Connecticut Elementary School Shooting: Pols React


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President Barack Obama wipes his eye as he talks about the Connecticut elementary school shooting, Friday, Dec. 14, 2012, in the White House briefing room in Washington. (AP Photo/Carolyn Kaster)

President Barack Obama teared up as he offered condolences after the Connecticut elementary school shooting massacre Friday that left 27 dead, mostly children—prompting similarly strong reactions from lawmakers near and far.


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Officials pledged support to those affected by the shooting at Sandy Hook Elementary School in Newtown, Conn., where 20 children and six adults were killed before the gunman took his own life.

“We’ve endured too many of these tragedies in the past few years,” Obama said in a national address from the White House. “Our hearts are broken today…as a country we have been through this too many times.”

He added the Washington needs to come together and take “meaningful action” regardless of politics to prevent such tragedies in the future.

The school shooting was the third such massacre in the country in six months. On July 20, during the opening of The Dark Knight Rises, a 25-year-old gunman opened fire inside a Colorado movie theater, killing 12 and wounding 58. One month later, six people were killed during a Sikh temple shooting in Wisconsin.

Democratic lawmakers in New York took the sentiment a step further and pointed to the tragedy as an example of the need for stricter gun control.

“While we don’t have all the facts and our focus must be on the victims, this is yet another senseless and horrific act of violence involving guns,” New York Gov. Andrew Cuomo said. “We as a society must unify and once and for all crack down on the guns that have cost the lives of far too many innocent Americans. Let this terrible tragedy finally be the wake-up call for aggressive action.”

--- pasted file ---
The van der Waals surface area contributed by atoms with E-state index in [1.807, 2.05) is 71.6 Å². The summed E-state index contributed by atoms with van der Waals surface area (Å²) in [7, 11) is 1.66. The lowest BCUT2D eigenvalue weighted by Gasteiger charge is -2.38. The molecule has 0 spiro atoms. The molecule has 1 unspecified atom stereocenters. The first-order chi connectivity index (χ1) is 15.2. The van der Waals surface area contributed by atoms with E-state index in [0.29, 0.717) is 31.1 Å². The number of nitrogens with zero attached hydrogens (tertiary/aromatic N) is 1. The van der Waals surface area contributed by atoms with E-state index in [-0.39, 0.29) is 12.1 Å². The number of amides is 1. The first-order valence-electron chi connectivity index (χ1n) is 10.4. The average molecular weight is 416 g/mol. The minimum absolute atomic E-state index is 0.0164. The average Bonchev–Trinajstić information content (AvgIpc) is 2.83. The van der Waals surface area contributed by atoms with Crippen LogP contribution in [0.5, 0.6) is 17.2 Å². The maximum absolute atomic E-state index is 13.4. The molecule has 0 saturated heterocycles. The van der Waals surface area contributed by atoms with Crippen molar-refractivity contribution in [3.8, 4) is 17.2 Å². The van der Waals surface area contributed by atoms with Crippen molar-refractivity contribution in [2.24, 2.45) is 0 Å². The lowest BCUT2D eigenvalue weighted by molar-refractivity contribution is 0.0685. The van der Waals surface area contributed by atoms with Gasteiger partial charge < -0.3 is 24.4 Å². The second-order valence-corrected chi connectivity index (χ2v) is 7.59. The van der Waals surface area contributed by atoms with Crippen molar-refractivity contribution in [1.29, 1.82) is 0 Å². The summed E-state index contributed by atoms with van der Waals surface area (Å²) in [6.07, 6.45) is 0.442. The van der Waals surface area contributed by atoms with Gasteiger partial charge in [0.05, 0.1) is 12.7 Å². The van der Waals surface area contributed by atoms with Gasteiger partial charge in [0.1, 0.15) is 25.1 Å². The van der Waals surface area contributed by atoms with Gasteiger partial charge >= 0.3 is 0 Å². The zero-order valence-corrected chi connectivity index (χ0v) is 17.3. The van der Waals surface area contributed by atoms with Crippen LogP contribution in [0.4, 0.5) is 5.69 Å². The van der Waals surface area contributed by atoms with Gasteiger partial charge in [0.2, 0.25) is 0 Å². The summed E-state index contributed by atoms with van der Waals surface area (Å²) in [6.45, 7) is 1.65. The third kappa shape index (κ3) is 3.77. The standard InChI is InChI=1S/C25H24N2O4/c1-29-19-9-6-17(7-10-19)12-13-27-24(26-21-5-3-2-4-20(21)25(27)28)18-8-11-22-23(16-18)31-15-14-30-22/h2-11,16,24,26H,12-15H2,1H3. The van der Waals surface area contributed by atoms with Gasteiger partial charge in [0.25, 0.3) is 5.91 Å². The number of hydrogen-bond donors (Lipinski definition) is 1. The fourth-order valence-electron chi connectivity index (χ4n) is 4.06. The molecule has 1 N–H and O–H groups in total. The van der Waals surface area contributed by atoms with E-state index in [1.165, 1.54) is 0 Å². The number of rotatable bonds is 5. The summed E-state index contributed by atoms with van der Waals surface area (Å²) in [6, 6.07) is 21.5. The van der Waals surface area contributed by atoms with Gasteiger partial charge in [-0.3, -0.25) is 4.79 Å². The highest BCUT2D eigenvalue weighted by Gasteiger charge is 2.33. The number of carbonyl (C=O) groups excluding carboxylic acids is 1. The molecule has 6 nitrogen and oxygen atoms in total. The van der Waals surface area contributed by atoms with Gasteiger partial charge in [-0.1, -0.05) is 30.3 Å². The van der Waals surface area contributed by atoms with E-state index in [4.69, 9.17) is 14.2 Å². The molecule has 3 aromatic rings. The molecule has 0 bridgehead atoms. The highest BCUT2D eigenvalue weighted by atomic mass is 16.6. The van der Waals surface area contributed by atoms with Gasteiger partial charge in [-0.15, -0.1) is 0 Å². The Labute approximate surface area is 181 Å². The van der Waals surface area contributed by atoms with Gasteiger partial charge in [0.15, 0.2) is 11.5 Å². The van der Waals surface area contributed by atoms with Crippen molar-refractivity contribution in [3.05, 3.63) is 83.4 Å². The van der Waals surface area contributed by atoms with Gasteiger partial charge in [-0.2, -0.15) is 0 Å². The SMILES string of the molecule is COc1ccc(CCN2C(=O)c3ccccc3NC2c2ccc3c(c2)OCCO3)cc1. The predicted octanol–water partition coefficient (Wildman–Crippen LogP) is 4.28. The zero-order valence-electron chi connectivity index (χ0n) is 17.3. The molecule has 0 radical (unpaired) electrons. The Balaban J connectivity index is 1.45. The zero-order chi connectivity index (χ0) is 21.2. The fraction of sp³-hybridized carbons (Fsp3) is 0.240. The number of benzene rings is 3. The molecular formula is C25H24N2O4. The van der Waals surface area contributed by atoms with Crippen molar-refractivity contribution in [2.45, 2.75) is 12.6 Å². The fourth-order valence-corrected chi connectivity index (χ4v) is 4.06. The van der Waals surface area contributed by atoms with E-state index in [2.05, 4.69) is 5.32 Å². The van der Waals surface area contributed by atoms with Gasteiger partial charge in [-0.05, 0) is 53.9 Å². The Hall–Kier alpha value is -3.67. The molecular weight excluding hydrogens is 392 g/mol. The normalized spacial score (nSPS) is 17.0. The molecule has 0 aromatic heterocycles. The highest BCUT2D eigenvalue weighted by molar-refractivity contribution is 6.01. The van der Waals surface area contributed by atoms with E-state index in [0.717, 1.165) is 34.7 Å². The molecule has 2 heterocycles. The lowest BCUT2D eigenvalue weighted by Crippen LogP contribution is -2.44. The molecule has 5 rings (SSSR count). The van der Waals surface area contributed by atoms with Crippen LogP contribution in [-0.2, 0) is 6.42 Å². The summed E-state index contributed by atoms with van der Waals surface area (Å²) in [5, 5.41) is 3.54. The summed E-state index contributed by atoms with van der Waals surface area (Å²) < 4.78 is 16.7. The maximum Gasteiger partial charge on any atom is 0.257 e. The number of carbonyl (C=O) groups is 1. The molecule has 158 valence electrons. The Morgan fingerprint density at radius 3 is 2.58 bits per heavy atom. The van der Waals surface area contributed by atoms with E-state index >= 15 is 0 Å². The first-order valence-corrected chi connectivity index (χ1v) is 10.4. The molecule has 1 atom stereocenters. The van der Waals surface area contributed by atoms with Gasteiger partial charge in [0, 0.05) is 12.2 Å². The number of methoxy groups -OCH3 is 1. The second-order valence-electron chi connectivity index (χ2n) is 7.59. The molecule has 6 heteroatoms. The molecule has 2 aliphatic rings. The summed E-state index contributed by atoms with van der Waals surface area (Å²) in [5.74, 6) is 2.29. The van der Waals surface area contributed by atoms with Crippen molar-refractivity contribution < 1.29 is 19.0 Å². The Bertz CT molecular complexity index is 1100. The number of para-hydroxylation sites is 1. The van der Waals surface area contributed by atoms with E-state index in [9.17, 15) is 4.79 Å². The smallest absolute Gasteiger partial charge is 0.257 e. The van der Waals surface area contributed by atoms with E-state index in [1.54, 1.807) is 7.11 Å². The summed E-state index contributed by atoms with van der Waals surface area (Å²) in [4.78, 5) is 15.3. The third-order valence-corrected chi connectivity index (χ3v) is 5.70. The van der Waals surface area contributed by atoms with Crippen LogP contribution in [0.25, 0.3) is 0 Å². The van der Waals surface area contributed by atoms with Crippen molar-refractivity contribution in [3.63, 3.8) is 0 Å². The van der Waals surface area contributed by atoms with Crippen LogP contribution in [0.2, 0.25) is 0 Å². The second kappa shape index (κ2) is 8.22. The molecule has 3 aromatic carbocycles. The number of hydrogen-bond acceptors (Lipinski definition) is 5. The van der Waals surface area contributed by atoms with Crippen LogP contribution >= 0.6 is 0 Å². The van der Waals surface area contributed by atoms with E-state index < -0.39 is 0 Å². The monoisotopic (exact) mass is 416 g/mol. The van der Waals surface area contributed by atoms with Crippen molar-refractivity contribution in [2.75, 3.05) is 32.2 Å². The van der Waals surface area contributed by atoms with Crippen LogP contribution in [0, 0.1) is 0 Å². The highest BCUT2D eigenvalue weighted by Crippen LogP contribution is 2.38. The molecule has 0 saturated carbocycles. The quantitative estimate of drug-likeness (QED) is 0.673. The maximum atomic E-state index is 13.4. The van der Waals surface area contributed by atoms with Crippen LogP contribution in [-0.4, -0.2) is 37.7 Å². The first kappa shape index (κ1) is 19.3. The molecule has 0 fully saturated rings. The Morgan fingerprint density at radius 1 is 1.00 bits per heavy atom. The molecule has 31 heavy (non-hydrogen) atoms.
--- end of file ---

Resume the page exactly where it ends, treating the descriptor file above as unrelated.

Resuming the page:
U.S. Sen. Charles Schumer (D-NY) said, “Perhaps an awful tragedy like this will bring us together so we can do what it takes to prevent this horror from being repeated again.”

New York Assembly Speaker Sheldon Silver (D-Manhattan) also implyied a national discussion about mass violence is needed.  “Our schools should be a safe and nurturing environment for our children and parents should never have to fear for their safety when they are learning,” he said.

“We keep viewing these tragedies as teachable moments on stopping gun violence, and then we forget the lessons until the next tragedy,” added Rep. Steve Israel (D-Dix Hills). “Over the next days and weeks, we must come together on common-sense steps to keep guns out of schools.”

Republican lawmakers stuck to offering condolences without getting into the gun control debate.

“My thoughts and prayers go out to the families of the victims of this heinous attack that has brought such heartbreak and grief to people in Connecticut and across the country,” said New York State Sen. Dean Skelos (R-Rockville Centre).

Rep. Peter King (R-Seaford) said on his Facebook page that the victims of the tragedy would be in his prayers.

But Rep. Carolyn McCarthy (D-Mineola), whose son was maimed and husband was among six murdered in the 1993 Long Island Rail Road massacre, did not shy away from calling for stricter gun regulations after the latest shooting spree.

“These shootings are becoming all too common, and it’s too easy for dangerous people to get the weapons that help them perform mass executions like today’s,” she said. “We owe it to our children to work harder to reduce gun violence.  The Second Amendment is the law of the land but it was never intended to allow murderers to take the lives of innocent kids.  It’s our moral obligation as policymakers and as parents to do more to save lives.”

-With Timothy Bolger

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